When Urologists and Podiatrists are jockeying for position outside a locker room door, you know that the baseball hasn't been good. The St. Louis Cardinals and Texas Rangers have stepped on their own dicks so many times in the past week that the putzy and tootsie doctors are fee-splitting.

God, but it has been awful. Terrible errors - mental and physical - have plagued both clubs. Both Managers have been bafflingly erratic, making decisions that border on mild psychosis. And let's not leave out the Umpires, who have been as useless as the bullpen telephones.

"Fall Classic", my ass! The 2011 World Series has been like watching 7 Harlem Globetrotters games in a row - but with the Washington Generals playing both sides. I keep waiting for them to pull out the fake water bucket.

And yet, it's been genuinely fun to watch. This month has proven that horrible baseball can be exciting and memorable. But there's a dangerous flip side to that statement. Excellent baseball can't anymore. It's dull, predictable, way too slow, and getting slower by the year.

Do quarterbacks spend 45 seconds rubbing and spitting on the football before the snap? Do hockey referees keep throwing out new pucks until Henrik Sedin settles on one that he likes? Major League Baseball just can't compete with the barely controlled mayhem and sheer pace of the NHL and NFL (not to mention most MLS post-goal celebrations).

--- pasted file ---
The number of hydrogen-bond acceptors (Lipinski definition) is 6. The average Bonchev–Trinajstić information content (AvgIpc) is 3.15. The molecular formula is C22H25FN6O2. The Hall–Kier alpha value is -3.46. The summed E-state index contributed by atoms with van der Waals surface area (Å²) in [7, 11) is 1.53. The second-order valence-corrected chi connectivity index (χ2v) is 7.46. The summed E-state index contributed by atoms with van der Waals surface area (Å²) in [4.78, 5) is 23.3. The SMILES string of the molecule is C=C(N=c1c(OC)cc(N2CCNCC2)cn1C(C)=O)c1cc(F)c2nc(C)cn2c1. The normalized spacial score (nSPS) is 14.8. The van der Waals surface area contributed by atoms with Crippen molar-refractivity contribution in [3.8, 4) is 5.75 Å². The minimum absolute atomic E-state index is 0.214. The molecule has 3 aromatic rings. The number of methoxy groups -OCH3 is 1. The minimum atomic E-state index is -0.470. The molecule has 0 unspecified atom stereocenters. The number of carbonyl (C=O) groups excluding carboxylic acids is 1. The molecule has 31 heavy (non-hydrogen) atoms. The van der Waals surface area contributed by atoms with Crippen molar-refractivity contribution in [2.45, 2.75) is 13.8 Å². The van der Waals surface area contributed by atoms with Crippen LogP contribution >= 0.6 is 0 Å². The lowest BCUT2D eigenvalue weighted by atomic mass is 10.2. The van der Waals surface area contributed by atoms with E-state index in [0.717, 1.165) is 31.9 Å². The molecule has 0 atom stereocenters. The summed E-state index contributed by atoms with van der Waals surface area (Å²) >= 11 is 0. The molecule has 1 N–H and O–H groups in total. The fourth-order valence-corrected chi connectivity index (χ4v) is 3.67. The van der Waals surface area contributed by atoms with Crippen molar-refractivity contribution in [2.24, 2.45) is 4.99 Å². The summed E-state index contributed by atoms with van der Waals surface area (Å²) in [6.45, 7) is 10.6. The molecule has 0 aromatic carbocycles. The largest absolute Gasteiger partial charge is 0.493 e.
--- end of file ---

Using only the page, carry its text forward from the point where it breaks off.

And the athletes themselves - many of them - are an embarrassment to the sport. Pitching mounds are peopled by throwers so fat that they look like PGA castoffs. Put a Rangers uniform on John Daly, and you've pretty much got the picture. Barry White isn't dead; he's in the Yankees starting rotation. (Okay, same thing - but you see my point.)

And it's not just the pitchers that are "big boned" anymore. Throw a tarp over Prince Fielder and he could sleep six. Beer in the locker room? Hell, I'm surprised they don't smoke on the field! What difference would it make?

It's become sadly apparent that for baseball to be entertaining in the 21st Century, it has to really, really, really suck. Job well done, guys.

Shades of '75

Game 6 of the 1975 World Series is still the best baseball game I've ever seen, but that might only be because I didn't actually see last night's sixth game of the 2011 Fall Classic. I was already dead asleep for two hours by the time David Freese won it for the Cardinals with a leadoff homer in the bottom of the 11th, but I knew I'd missed something special when I logged on to Twitter first thing this morning and read comments like "This ball game is ridiculous," "I cannot believe this," "This is why baseball is the greatest sport on the planet" and "Move over, Carlton Fisk."